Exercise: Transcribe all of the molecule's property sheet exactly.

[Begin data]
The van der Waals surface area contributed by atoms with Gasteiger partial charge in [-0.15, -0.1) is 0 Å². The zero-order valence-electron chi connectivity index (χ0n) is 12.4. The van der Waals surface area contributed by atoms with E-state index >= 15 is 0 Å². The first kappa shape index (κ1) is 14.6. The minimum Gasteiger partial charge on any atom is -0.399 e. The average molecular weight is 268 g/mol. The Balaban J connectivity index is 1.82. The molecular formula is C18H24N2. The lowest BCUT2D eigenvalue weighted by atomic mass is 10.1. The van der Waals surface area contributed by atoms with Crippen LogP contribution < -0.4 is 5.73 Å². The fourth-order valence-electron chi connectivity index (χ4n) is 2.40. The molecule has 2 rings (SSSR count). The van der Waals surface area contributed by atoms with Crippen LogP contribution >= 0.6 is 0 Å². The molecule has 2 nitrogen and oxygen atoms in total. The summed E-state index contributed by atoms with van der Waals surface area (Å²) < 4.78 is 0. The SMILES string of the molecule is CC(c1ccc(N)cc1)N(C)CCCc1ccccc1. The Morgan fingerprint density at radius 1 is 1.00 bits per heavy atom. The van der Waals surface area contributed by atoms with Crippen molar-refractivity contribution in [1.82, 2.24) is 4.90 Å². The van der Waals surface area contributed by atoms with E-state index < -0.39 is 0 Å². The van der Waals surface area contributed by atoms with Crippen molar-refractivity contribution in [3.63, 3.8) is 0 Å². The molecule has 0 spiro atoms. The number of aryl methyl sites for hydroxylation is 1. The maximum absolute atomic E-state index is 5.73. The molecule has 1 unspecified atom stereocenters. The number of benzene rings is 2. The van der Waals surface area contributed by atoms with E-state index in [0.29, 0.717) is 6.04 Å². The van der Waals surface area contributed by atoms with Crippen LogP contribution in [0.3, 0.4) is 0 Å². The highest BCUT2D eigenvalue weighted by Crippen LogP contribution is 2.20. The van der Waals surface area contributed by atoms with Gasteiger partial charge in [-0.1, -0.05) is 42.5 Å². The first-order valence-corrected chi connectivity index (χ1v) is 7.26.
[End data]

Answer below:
The van der Waals surface area contributed by atoms with Gasteiger partial charge in [-0.15, -0.1) is 0 Å². The zero-order valence-electron chi connectivity index (χ0n) is 12.4. The van der Waals surface area contributed by atoms with E-state index >= 15 is 0 Å². The first kappa shape index (κ1) is 14.6. The minimum Gasteiger partial charge on any atom is -0.399 e. The average molecular weight is 268 g/mol. The Balaban J connectivity index is 1.82. The molecular formula is C18H24N2. The lowest BCUT2D eigenvalue weighted by atomic mass is 10.1. The van der Waals surface area contributed by atoms with Crippen LogP contribution < -0.4 is 5.73 Å². The fourth-order valence-electron chi connectivity index (χ4n) is 2.40. The molecule has 2 rings (SSSR count). The van der Waals surface area contributed by atoms with Crippen LogP contribution >= 0.6 is 0 Å². The molecule has 2 nitrogen and oxygen atoms in total. The summed E-state index contributed by atoms with van der Waals surface area (Å²) < 4.78 is 0. The SMILES string of the molecule is CC(c1ccc(N)cc1)N(C)CCCc1ccccc1. The Morgan fingerprint density at radius 1 is 1.00 bits per heavy atom. The van der Waals surface area contributed by atoms with Crippen molar-refractivity contribution in [1.82, 2.24) is 4.90 Å². The van der Waals surface area contributed by atoms with E-state index < -0.39 is 0 Å². The van der Waals surface area contributed by atoms with Crippen molar-refractivity contribution in [3.63, 3.8) is 0 Å². The molecule has 0 spiro atoms. The number of aryl methyl sites for hydroxylation is 1. The maximum absolute atomic E-state index is 5.73. The molecule has 1 unspecified atom stereocenters. The number of benzene rings is 2. The van der Waals surface area contributed by atoms with E-state index in [0.29, 0.717) is 6.04 Å². The van der Waals surface area contributed by atoms with Crippen LogP contribution in [0.3, 0.4) is 0 Å². The highest BCUT2D eigenvalue weighted by Crippen LogP contribution is 2.20. The van der Waals surface area contributed by atoms with Gasteiger partial charge in [-0.1, -0.05) is 42.5 Å². The first-order valence-corrected chi connectivity index (χ1v) is 7.26.